If you’re one to take to the pool at the slightest show of stress, then you’ve probably had a swimmer’s ear before. It is an outer ear infection extending from the pinnae to the eardrum. The medical term for the condition is Otitis Externa. However, swimming is only one cause. Let’s find out about others and learn more about the situation.
Causes Of Swimmer’s Ear
The ear’s major natural defense is earwax production. It keeps the ear’s natural acidic environment. For people who swim regularly, the constant contact of the ear with water alters the natural environment in the ear. That can aid the growth of microbes. You can also get a swimmer’s ear via trauma by putting fingers or objects into your ear and damaging it.
Ear devices such as earbuds, AirPods, earpieces, and hearing aids can cause injury to the ear’s inner lining too. That’s an opening for a potential infection.
Initially, it starts as some itching, pain, slight redness of your ear, and sometimes, ear discharge. With time these symptoms worsen, and you may begin to feel that your ear is partially blocked and your hearing is impaired. Please see a doctor at this stage to avoid aggravating the condition. Possible complications include hearing loss, skull infection, and brain infection.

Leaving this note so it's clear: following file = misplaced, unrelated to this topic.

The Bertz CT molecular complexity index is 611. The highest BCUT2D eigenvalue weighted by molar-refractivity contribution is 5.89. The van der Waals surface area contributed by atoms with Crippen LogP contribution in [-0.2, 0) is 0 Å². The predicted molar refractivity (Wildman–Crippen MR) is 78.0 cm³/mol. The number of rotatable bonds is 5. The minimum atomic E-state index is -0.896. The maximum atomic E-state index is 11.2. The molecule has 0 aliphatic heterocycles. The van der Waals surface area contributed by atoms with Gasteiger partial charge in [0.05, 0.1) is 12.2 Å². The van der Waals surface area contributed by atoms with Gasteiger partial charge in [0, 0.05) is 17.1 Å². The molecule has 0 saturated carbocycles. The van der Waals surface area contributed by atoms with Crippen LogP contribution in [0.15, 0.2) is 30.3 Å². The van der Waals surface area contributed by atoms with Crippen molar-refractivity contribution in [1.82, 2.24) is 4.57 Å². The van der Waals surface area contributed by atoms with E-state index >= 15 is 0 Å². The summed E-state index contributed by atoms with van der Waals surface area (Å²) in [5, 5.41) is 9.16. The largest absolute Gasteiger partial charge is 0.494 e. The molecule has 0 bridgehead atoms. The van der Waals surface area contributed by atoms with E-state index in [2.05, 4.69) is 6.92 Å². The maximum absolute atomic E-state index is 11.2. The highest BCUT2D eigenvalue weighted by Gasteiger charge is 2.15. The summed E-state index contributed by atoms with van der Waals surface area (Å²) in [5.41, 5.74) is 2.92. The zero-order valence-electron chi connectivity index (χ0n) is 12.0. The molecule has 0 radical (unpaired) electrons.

Always keep your ears dry. When swimming, try to use earplugs or swimming caps. Avoid dirty, untreated pools. After swimming or bathing, tilt your head to the side to drain the water. Use a dry towel to wipe it too. Don’t try to clear ear wax with some strange object. You stand the risk of ear damage. If you feel that your ear is filled with wax, apply some mineral oil or baby oil to soften it. After a day, squirt some warm water gently with a rubber bulb syringe. Tilt your head to the side to drain the water and dry it with a clean towel.
If you suspect swimmers ear, see your doctor for proper treatment. It’s a simple infection that often goes away within a few days of treatment.